Rev. Larsen: Now then, in the Christian home, the church is also very important, isn’t it? Tell us what the church, its youth activities, its morning worship services has done in helping you build that faith that holds onto Jesus Christ.

Sarah: The church is really important. A daily walk with Jesus, reading the Bible, and doing your devotions are good, but going to church and being surrounded with other believers is so important. The youth programs here in Cedar Falls are absolutely great! Our youth directors do great things for the kids, and you can grow so much in your faith here. If you go to a great church, you can hear the Gospel every day, and it helps you grow as a Christian. It is so important to hear the Gospel, because it brings so many people to faith in Christ. So, I think a good church is very important.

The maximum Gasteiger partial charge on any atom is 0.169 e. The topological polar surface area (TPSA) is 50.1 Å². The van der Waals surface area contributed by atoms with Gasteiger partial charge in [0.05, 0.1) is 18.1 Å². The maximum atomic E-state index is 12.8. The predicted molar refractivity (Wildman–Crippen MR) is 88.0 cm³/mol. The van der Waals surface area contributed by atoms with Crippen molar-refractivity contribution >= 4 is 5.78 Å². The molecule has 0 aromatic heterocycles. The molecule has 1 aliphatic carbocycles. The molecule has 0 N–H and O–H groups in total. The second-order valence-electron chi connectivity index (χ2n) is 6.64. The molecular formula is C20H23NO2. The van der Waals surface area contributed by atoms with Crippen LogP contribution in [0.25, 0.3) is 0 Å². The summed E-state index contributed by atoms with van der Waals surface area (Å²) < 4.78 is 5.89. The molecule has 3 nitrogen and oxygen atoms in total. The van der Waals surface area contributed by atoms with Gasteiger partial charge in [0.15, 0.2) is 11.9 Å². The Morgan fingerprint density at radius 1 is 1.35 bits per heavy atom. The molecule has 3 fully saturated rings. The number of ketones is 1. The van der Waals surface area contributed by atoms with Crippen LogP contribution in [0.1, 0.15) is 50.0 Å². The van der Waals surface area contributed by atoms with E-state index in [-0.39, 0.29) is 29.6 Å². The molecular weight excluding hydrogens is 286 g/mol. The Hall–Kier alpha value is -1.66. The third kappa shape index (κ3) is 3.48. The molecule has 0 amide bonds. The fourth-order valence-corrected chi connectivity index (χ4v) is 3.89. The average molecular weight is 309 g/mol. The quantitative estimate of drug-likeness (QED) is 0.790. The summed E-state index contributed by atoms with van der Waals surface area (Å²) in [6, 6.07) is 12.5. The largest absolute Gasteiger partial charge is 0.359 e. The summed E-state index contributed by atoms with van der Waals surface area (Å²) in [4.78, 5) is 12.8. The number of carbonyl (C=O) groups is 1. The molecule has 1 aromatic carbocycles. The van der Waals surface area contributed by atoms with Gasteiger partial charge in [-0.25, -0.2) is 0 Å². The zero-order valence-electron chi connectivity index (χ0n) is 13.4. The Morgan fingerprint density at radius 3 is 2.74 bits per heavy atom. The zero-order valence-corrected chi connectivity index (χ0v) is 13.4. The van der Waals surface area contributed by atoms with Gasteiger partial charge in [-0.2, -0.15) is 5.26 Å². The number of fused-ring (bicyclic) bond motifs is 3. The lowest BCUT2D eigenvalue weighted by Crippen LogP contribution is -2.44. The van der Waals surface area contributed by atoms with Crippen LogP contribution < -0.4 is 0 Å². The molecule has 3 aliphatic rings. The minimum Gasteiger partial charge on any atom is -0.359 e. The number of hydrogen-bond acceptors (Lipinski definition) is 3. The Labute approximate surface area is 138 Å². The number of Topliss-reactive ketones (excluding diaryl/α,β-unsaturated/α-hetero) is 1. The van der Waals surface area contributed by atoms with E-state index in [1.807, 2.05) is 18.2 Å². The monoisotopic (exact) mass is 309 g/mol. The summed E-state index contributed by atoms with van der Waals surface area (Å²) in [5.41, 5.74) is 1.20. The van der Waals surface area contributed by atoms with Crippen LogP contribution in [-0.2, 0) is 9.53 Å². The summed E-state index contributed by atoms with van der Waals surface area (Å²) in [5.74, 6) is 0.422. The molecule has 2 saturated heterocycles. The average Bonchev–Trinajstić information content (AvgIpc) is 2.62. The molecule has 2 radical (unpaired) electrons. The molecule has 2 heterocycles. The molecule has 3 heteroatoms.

Mark: Yes, the church is very important. The Sunday worship service is very key, worshiping Christ, hearing his word, and having fellowship with other people. I thought the opportunities in the youth program were great growing up. The friends I have met in college, even the ones who have grown up in strong Christian homes, I don’t think were as blessed to have as much youth involvement the way that we had in junior high and high school. We have been quite blessed in that way.

Rev. Larsen: Mark, why don’t you explain a little bit about the Caravan program, what went on. And then Sarah, perhaps you can talk about the LUG program, as to what this church is doing to try to reach into the hearts of these young people.